Patricia M. Devine

Patricia M. Devine

March 18, 1929 - April 25, 2013

Patricia M. Devine

March 18, 1929 - April 25, 2013


Patricia Devine, widow of George Devine, resident of the Village for sixteen years, passed away April 25, 2013.

She is survived by her brother Bill, four children, thirteen grandchildren, and two great grandchildren.

She was an active member of Saint Nicholas Catholic Church, The Catholic Women’s Group, and the L.W.V. Garden Club. She enjoyed walking along the creek and being a friend to all.

Memorial services will be held Monday, May 6, 2013 at 9:00 AM at Saint Nicholas Catholic Church, Laguna Woods, California.

In lieu of flowers, donations can be made in her honor to Catholic Relief Services,, or PO Box 17090 Baltimore, MD 21203-7090.

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30 responses to Patricia M. Devine

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  1. Alex Dwyer says:

    Patricia was slightly shy. Not nervous or scared of the world, but a young woman with a calculated bashfulness about what it meant to be a New Yorker in a booming era. Her cautiousness kept her away from the harm of the excitement but it also wasn’t overbearing enough to keep her from enjoying it. Her balanced charisma probably came from her sister, two brothers and a close cousin, who had fallen a little more polarized across the personality spectrum.

    One night in Central Park, she met a young man that was just daring enough to inspire her and just goofy enough to put her at ease. That square dance partnership led to more dances and eventually to another kind of partnership entirely. In a marriage that lasted over fifty years she and George did what so many can’t ‘ they stayed together, even though it wasn’t always as easy learning to two-step.

    When the couple of Devine’s felt it was time to have their first child, it ended tragically. Christine saw only a glimpse of the world before succumbing to illness. That this moment was difficult was an understatement. It’s impossible to know what forces pushed Patricia forward after such a blow but the bond between the lovers proved strong enough to try again. After Susan was born, Barbara, Steven and Carolyn all arrived to the family fold, healthily and happily.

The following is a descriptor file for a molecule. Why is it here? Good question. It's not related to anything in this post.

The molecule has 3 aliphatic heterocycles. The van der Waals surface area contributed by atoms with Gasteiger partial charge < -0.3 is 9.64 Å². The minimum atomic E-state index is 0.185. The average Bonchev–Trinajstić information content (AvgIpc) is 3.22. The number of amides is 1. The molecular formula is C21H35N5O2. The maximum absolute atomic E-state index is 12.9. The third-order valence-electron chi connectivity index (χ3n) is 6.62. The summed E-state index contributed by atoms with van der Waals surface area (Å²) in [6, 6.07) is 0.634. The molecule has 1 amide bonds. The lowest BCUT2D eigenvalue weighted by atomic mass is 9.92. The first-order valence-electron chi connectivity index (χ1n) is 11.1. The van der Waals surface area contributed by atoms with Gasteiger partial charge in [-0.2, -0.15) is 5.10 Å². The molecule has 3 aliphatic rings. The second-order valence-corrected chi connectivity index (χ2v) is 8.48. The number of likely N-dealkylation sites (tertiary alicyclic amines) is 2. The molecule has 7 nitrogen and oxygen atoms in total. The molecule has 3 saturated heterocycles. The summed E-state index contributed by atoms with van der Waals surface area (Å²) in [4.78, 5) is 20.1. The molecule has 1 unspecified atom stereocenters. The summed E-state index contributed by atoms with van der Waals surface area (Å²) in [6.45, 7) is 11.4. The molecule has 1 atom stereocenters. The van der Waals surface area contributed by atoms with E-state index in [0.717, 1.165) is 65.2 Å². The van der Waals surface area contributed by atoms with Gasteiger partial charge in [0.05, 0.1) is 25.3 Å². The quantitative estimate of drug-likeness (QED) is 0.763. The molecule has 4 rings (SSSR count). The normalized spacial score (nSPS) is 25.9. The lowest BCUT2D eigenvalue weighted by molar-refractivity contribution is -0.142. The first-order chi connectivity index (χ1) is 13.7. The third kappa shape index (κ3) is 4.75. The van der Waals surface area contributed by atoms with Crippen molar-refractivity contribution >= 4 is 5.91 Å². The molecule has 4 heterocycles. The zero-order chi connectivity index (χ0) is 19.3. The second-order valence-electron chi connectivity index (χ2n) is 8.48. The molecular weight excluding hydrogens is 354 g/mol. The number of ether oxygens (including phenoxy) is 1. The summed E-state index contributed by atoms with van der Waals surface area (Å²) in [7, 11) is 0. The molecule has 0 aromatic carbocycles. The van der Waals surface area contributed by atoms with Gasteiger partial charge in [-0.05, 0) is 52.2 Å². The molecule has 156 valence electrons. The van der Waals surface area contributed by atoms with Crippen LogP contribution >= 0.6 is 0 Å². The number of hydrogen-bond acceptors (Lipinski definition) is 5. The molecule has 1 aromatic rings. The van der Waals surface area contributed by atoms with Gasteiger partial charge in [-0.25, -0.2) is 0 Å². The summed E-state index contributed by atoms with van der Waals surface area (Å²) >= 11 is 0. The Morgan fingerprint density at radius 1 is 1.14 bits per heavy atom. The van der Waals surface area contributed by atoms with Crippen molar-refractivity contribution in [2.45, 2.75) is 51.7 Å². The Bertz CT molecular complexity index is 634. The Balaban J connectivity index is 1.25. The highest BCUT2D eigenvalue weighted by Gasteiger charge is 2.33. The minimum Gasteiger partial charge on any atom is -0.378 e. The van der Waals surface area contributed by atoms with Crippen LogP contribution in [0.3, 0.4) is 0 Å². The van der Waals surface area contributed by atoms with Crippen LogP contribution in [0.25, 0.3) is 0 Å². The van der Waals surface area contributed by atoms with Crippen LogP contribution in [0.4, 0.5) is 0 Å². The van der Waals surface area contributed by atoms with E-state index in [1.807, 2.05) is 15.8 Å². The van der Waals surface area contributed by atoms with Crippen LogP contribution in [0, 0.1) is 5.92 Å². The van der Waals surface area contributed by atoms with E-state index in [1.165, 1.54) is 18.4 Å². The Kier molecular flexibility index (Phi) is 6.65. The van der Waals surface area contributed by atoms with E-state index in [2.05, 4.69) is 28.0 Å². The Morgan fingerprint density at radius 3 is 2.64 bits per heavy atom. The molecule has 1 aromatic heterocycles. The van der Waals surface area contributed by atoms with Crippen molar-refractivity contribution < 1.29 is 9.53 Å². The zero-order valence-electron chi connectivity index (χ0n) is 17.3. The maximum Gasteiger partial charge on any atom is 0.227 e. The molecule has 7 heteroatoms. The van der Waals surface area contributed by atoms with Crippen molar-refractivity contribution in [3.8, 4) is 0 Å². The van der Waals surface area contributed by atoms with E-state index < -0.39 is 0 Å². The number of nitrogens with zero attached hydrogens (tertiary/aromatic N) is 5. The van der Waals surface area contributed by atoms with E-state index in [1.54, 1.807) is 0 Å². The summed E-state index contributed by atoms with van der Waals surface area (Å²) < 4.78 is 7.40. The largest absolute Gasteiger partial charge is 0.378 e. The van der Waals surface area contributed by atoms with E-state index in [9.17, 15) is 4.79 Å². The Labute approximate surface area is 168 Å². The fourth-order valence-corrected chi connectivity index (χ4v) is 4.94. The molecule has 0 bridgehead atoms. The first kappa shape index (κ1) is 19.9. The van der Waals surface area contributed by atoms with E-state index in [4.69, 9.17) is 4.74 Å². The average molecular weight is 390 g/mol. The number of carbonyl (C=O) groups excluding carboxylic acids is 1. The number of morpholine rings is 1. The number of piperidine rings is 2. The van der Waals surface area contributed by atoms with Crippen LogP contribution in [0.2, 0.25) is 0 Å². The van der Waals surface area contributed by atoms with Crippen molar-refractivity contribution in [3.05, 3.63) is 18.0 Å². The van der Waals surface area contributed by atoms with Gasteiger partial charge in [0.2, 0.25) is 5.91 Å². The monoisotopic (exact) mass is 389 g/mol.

Patricia approached the duty of motherhood in a way that only a mother who had suffered the pain of losing her first child could. She loved in a fashion that was thorough and whole and unrelenting. Her four children flourished under her care. They all married and had three kids each.

    It was with her first grandson, Kevin, that she became Eeemo. Her team of grandchildren were the benefactors of a loving-style birthed out of the pain of loss but perfected through her appreciation at her good fortune. By the time the youngest grandchild Jeremy was born Eeemo had become the beacon of all things good, safe and warm in the worlds of Susan, Barbara, Steven, Carolyn, Kevin, Timothy, T.J., Danny, Robert, Alex, Jennifer, Natalie, Benjamin, Kelsey, Sean and Jeremy.

    People often said she was lucky. She was never a gambler but won more at the tables that the pros. Her name was drawn out of the hat more frequently than it ought to have been. Gift certificates, giveaways, and cash money flew her way. It was like she was magnetized to all things desirable.

    Whether this good fortune was random is a question worth asking.

    She lived completely how she believed she ought to. Steady and unwavering in her convictions. Solid. She lived consumed with a steadfast concern for her Family with a capital ‘F’. That she died so abruptly and without much suffering says something about the way she lived.

    Eeemo never really needed to be taken care of as she aged. It speaks to her success as a caretaker. To the end, she shouldered the balance of caring. Her children and grandchildren all outlived her. She cared well and it showed in her actions.

    Her good deeds were so plentiful that they overflowed into the lives of her extended family. That all extended children have been able to enjoy each other often, almost routinely, with minimal health concerns and no deaths is the most apparent of the many blessings that this karma-boil over brought to their lives.

    Eeemo provided a sense of home and history that stood strong even as other versions of it eroded in those lives. Descendants of America’s early melting pot days, they were all deprived of many of the traditions that their bloodline belonged to. In lieu of those traditions, Eeemo managed to create new ones, even as she switched coasts and displayed that uniquely American quality of adaption.

    In what wasn’t always the easiest partnership with her husband, she adapted. In embracing the vastly different life choices of her children and grandchildren, she adapted. Changing schools as a teacher, churches as a Catholic and communities as a retiree, she adapted. With the loss of her brother, and her husband not long after, she adapted. Late in her life when she took in her daughter and her dog

  2. Anonymous says:

    Do not stand at my grave and weep,
    I am not there, I do not sleep.
    I am a thousand winds that blow,
    I am the diamond glints on snow.
    I am the sunlight on ripened grain,
    I am the gentle autumn rain.
    When you awaken in the morning’s hush,
    I am the swift up-flings of quiet birds in circling flight.
    I am the soft star that shines at night.
    Do not stand at my grave and cry.
    I am not there, I did not die.

  3. Lit a candle in memory of Patricia M. Devine

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